Schumacher could retire this year – Ecclestone

Fri, 13 January 2006, 03:05

(Reuters) – Formula One supremo Bernie Ecclestone said on Friday he would not be surprised if Michael Schumacher retires this year.

“I wouldn’t be surprised,” Ecclestone told reporters at the Autosport International show. “He’s done very well, hasn’t he, and probably gets a bit tired of chasing around the world.”

Ecclestone said he had not talked to the seven times world champion, the most successful driver in grand prix history with 84 wins from 231 starts.

Schumacher, 37, is in the last year of his Ferrari contract and has yet to decide on his future which has become a major talking point in the sport.

Ecclestone, 75, appeared at the show to deliver a lecture to marshals about motor sport safety on behalf of F1’s former chief medical officer Sid Watkins, although it turned out to be more of a staccato question-and-answer session,.

Asked why he would want to continue at the helm of Formula One, with manufacturers’ threatening their own series and wrangling over control of the commercial rights, the billionaire businessman replied: “I’ve got nothing else to do, to be honest with you.”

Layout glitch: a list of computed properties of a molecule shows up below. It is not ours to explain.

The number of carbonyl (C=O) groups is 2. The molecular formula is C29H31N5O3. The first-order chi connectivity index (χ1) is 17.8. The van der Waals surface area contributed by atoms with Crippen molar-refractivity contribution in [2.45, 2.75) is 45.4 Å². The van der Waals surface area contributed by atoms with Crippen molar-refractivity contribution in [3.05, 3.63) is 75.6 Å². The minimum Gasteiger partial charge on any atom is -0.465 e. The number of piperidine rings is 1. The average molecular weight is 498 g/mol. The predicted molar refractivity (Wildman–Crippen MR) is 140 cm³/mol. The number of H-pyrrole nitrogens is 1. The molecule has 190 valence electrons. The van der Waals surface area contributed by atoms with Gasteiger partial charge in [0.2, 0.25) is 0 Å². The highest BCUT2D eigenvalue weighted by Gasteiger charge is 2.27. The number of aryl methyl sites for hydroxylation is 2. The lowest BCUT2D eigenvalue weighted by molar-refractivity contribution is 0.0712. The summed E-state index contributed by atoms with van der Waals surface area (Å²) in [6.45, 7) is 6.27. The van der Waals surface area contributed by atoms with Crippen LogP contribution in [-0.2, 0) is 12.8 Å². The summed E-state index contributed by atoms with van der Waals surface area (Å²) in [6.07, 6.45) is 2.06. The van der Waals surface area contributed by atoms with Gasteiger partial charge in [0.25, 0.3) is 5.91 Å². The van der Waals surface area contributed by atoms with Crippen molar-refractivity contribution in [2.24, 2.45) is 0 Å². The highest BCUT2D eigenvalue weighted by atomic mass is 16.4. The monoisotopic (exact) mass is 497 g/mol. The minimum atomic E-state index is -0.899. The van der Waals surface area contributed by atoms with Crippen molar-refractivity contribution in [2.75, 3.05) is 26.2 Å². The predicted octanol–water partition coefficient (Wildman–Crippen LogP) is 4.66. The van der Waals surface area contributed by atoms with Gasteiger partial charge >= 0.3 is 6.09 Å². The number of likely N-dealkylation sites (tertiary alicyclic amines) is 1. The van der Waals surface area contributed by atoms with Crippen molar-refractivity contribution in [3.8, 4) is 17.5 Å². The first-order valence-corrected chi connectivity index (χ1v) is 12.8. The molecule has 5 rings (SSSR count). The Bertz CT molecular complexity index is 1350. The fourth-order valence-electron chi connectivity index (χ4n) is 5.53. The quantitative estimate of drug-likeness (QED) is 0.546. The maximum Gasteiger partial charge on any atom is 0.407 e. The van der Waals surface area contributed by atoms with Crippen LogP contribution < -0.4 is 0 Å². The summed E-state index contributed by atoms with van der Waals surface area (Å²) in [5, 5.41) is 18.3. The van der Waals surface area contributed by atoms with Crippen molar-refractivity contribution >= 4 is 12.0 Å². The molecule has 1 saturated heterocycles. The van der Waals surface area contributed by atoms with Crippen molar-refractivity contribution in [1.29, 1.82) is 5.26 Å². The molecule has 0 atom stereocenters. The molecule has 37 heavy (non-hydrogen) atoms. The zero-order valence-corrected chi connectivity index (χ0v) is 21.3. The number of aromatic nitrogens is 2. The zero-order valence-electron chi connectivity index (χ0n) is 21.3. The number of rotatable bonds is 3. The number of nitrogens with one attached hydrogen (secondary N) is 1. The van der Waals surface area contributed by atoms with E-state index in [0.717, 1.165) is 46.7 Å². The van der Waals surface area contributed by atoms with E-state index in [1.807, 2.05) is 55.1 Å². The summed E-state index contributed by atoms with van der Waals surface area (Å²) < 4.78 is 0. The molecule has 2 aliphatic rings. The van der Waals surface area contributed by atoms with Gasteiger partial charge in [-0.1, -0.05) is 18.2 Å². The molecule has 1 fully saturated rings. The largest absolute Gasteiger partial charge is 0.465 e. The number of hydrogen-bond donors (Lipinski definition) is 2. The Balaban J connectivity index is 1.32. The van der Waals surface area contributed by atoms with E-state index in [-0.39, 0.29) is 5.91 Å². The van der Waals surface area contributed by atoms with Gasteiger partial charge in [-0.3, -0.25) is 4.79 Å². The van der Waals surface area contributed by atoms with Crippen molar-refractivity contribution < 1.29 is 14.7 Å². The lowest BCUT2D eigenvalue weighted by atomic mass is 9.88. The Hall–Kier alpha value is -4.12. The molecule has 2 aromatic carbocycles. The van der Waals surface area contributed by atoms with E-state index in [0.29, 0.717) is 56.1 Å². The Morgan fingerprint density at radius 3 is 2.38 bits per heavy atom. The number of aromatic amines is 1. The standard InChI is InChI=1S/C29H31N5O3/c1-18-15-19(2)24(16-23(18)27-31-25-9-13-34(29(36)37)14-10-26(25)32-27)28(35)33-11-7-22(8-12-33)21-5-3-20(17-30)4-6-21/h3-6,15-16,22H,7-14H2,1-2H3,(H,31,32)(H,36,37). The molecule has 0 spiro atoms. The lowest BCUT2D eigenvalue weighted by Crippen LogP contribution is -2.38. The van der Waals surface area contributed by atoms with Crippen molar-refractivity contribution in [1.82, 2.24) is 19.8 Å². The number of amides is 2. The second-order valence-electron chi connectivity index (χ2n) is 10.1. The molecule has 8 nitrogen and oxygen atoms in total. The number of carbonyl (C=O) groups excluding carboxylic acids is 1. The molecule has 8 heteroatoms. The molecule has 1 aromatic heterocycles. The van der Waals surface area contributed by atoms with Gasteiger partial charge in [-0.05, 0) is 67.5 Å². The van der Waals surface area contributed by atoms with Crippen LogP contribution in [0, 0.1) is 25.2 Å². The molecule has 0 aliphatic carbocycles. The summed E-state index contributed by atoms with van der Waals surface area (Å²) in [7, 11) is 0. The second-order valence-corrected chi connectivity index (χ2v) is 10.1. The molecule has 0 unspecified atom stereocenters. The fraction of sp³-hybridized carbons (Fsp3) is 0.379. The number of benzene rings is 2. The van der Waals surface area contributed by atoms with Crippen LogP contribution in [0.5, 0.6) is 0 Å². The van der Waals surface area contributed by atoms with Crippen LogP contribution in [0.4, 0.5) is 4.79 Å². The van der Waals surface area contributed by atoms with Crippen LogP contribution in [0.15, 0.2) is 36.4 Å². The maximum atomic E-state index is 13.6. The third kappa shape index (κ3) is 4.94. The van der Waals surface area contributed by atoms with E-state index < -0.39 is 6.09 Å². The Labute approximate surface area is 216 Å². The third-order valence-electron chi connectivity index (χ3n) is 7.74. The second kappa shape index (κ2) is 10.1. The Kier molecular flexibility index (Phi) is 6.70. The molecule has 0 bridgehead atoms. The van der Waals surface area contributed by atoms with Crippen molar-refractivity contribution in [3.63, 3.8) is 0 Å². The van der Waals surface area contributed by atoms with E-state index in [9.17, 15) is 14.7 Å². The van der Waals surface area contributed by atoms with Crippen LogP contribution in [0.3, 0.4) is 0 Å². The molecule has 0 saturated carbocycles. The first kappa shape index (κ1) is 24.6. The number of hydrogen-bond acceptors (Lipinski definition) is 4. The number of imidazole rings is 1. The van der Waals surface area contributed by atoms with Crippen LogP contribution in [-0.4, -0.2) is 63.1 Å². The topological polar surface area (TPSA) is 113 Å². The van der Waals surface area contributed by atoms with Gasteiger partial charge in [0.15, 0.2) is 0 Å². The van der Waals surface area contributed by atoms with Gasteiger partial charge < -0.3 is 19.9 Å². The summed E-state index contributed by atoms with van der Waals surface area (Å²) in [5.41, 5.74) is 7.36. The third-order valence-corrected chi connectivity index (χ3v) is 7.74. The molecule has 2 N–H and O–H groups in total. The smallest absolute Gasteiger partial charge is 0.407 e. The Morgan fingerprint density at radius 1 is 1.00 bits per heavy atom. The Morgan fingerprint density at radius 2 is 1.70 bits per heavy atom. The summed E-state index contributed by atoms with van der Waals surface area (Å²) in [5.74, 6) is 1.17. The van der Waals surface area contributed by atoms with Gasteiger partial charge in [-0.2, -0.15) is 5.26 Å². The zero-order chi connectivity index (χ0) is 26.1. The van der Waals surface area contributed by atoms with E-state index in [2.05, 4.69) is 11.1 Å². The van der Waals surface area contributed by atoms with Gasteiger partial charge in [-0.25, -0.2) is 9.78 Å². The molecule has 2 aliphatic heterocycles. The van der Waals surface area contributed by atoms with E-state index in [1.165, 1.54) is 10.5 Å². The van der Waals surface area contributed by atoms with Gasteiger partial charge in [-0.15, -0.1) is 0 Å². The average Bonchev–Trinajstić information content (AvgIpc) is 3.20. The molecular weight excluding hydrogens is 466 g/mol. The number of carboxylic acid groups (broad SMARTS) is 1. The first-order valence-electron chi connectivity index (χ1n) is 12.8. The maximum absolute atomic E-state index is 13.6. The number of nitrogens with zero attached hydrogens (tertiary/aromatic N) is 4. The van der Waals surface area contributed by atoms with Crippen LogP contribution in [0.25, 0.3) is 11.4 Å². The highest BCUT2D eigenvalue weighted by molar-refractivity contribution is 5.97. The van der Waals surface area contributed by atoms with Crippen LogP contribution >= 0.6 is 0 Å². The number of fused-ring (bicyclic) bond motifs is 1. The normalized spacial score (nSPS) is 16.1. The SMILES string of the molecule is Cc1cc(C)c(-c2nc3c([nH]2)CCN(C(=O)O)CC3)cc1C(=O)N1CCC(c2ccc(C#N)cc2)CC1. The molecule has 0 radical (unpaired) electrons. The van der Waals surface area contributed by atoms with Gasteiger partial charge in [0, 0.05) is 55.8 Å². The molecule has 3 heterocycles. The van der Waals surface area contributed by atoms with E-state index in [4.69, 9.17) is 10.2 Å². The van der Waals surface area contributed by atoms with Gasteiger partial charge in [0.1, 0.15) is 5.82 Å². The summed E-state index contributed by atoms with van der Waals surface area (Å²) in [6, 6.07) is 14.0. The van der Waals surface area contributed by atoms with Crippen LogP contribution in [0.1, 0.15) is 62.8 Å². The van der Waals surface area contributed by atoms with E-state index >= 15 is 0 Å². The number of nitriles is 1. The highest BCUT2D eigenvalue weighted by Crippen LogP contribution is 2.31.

Ecclestone said he had no idea who would eventually fill his shoes, suggesting “a good used car dealer” would be the ideal candidate.

He was adamant that there would be no rival series, dismissed talk of competition from either the new A1 Grand Prix series or the GP Masters and took another pot shot at Silverstone, home of the British Grand Prix.

“If they don’t rebuild it and put it in line with other third world circuits, there won’t be a Silverstone,” he said.

Ecclestone ruled out a grand prix in London before or around the time of the 2012 Olympics.

Asked which was his favourite circuit in the world, Ecclestone drew laughter with the quickfire reply: “Silverstone, without any doubt.”

The Briton confirmed that a deal was close to save the Belgian Grand Prix at Spa-Francorchamps, one of the sport’s great venues, after last year’s promoter hit financial difficulties.

“We’ll get it sorted out,” he said. “They want us to (take on the promotion). I’m not happy about it but we need to keep Spa alive, don’t we?”

Formula One will have 19 races this year and Ecclestone said that was too many with 17 or 18 the ideal number.”We could trim one off,” he said.

With Japan’s Super Aguri set to be Formula One’s 11th team this season, once the governing body has received a $48 million bond, Ecclestone said 12 was the limit.

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